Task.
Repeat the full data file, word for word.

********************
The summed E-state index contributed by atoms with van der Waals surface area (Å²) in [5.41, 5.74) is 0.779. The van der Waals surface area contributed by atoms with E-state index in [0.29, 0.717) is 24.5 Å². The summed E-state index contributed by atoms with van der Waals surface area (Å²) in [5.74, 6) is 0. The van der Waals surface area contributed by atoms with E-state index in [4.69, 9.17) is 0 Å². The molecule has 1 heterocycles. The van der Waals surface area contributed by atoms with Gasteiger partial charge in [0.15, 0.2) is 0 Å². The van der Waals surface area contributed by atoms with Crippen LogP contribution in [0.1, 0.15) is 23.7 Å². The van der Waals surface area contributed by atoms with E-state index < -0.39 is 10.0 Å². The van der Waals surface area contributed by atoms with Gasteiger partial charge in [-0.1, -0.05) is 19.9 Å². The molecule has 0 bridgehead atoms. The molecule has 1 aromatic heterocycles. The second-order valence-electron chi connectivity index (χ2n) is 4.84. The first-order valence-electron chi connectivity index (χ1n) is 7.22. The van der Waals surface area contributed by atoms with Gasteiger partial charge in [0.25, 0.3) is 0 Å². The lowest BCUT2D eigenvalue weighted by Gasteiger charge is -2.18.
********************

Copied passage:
The summed E-state index contributed by atoms with van der Waals surface area (Å²) in [5.41, 5.74) is 0.779. The van der Waals surface area contributed by atoms with E-state index in [0.29, 0.717) is 24.5 Å². The summed E-state index contributed by atoms with van der Waals surface area (Å²) in [5.74, 6) is 0. The van der Waals surface area contributed by atoms with E-state index in [4.69, 9.17) is 0 Å². The molecule has 1 heterocycles. The van der Waals surface area contributed by atoms with Gasteiger partial charge in [0.15, 0.2) is 0 Å². The van der Waals surface area contributed by atoms with Crippen LogP contribution in [0.1, 0.15) is 23.7 Å². The van der Waals surface area contributed by atoms with E-state index < -0.39 is 10.0 Å². The van der Waals surface area contributed by atoms with Gasteiger partial charge in [-0.1, -0.05) is 19.9 Å². The molecule has 0 bridgehead atoms. The molecule has 1 aromatic heterocycles. The second-order valence-electron chi connectivity index (χ2n) is 4.84. The first-order valence-electron chi connectivity index (χ1n) is 7.22. The van der Waals surface area contributed by atoms with Gasteiger partial charge in [0.25, 0.3) is 0 Å². The lowest BCUT2D eigenvalue weighted by Gasteiger charge is -2.18.